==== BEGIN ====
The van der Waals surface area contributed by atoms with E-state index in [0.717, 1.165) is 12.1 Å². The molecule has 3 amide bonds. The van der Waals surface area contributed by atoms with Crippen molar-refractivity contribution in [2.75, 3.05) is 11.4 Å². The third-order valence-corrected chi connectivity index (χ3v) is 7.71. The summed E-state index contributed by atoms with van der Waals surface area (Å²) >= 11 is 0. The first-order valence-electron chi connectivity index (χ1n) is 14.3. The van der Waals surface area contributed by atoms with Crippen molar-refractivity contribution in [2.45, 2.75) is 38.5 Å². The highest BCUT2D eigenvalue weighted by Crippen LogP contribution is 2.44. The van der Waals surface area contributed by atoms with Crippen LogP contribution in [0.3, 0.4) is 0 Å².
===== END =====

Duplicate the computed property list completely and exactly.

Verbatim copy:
The van der Waals surface area contributed by atoms with E-state index in [0.717, 1.165) is 12.1 Å². The molecule has 3 amide bonds. The van der Waals surface area contributed by atoms with Crippen molar-refractivity contribution in [2.75, 3.05) is 11.4 Å². The third-order valence-corrected chi connectivity index (χ3v) is 7.71. The summed E-state index contributed by atoms with van der Waals surface area (Å²) >= 11 is 0. The first-order valence-electron chi connectivity index (χ1n) is 14.3. The van der Waals surface area contributed by atoms with Crippen molar-refractivity contribution in [2.45, 2.75) is 38.5 Å². The highest BCUT2D eigenvalue weighted by Crippen LogP contribution is 2.44. The van der Waals surface area contributed by atoms with Crippen LogP contribution in [0.3, 0.4) is 0 Å².